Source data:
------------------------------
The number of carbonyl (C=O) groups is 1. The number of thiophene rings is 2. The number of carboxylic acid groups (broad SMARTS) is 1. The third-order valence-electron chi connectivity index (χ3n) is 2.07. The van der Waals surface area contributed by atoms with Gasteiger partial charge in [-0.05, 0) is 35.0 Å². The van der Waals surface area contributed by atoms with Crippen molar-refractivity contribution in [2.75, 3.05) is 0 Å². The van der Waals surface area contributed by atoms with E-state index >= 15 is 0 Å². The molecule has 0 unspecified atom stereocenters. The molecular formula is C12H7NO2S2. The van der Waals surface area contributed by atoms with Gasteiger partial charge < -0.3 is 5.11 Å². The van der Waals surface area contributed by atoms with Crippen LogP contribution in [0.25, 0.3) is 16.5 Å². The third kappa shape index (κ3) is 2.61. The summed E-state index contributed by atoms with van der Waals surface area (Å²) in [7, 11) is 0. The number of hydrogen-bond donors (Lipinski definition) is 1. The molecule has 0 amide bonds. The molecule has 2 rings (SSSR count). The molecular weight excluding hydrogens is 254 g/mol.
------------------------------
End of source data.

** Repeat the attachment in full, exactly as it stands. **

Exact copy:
The number of carbonyl (C=O) groups is 1. The number of thiophene rings is 2. The number of carboxylic acid groups (broad SMARTS) is 1. The third-order valence-electron chi connectivity index (χ3n) is 2.07. The van der Waals surface area contributed by atoms with Gasteiger partial charge in [-0.05, 0) is 35.0 Å². The van der Waals surface area contributed by atoms with Crippen molar-refractivity contribution in [2.75, 3.05) is 0 Å². The van der Waals surface area contributed by atoms with E-state index >= 15 is 0 Å². The molecule has 0 unspecified atom stereocenters. The molecular formula is C12H7NO2S2. The van der Waals surface area contributed by atoms with Gasteiger partial charge < -0.3 is 5.11 Å². The van der Waals surface area contributed by atoms with Crippen LogP contribution in [0.25, 0.3) is 16.5 Å². The third kappa shape index (κ3) is 2.61. The summed E-state index contributed by atoms with van der Waals surface area (Å²) in [7, 11) is 0. The number of hydrogen-bond donors (Lipinski definition) is 1. The molecule has 0 amide bonds. The molecule has 2 rings (SSSR count). The molecular weight excluding hydrogens is 254 g/mol.